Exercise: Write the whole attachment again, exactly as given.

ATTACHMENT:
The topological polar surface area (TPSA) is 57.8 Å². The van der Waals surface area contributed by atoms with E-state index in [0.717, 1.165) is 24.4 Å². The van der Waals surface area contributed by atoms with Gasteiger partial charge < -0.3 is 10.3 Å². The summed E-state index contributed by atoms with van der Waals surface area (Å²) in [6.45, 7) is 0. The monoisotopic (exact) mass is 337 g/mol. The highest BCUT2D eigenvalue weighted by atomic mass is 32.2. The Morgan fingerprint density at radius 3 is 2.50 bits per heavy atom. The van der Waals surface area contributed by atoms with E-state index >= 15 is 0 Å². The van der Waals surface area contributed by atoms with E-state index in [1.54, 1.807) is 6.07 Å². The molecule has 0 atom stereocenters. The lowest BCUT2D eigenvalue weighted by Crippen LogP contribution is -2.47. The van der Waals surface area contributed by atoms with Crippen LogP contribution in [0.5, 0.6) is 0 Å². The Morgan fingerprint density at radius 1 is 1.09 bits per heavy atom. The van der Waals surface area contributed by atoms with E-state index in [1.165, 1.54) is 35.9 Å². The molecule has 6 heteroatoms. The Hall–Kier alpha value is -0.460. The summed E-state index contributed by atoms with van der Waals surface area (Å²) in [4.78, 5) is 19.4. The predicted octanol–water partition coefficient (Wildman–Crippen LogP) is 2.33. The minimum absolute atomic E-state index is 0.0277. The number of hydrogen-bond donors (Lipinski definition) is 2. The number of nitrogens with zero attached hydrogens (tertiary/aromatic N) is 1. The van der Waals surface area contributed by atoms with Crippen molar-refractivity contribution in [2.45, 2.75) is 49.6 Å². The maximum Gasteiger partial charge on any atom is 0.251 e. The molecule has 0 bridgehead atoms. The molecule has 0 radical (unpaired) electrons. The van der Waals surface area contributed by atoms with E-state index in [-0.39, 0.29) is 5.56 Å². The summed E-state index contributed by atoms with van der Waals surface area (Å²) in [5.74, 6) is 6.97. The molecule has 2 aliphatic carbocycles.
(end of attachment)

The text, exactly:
The topological polar surface area (TPSA) is 57.8 Å². The van der Waals surface area contributed by atoms with E-state index in [0.717, 1.165) is 24.4 Å². The van der Waals surface area contributed by atoms with Gasteiger partial charge < -0.3 is 10.3 Å². The summed E-state index contributed by atoms with van der Waals surface area (Å²) in [6.45, 7) is 0. The monoisotopic (exact) mass is 337 g/mol. The highest BCUT2D eigenvalue weighted by atomic mass is 32.2. The Morgan fingerprint density at radius 3 is 2.50 bits per heavy atom. The van der Waals surface area contributed by atoms with E-state index >= 15 is 0 Å². The van der Waals surface area contributed by atoms with E-state index in [1.54, 1.807) is 6.07 Å². The molecule has 0 atom stereocenters. The lowest BCUT2D eigenvalue weighted by Crippen LogP contribution is -2.47. The van der Waals surface area contributed by atoms with Crippen LogP contribution in [0.5, 0.6) is 0 Å². The Morgan fingerprint density at radius 1 is 1.09 bits per heavy atom. The van der Waals surface area contributed by atoms with E-state index in [1.165, 1.54) is 35.9 Å². The molecule has 6 heteroatoms. The Hall–Kier alpha value is -0.460. The summed E-state index contributed by atoms with van der Waals surface area (Å²) in [4.78, 5) is 19.4. The predicted octanol–water partition coefficient (Wildman–Crippen LogP) is 2.33. The minimum absolute atomic E-state index is 0.0277. The number of hydrogen-bond donors (Lipinski definition) is 2. The number of nitrogens with zero attached hydrogens (tertiary/aromatic N) is 1. The van der Waals surface area contributed by atoms with Crippen molar-refractivity contribution in [2.45, 2.75) is 49.6 Å². The maximum Gasteiger partial charge on any atom is 0.251 e. The molecule has 0 bridgehead atoms. The molecule has 0 radical (unpaired) electrons. The van der Waals surface area contributed by atoms with E-state index in [-0.39, 0.29) is 5.56 Å². The summed E-state index contributed by atoms with van der Waals surface area (Å²) in [5.74, 6) is 6.97. The molecule has 2 aliphatic carbocycles.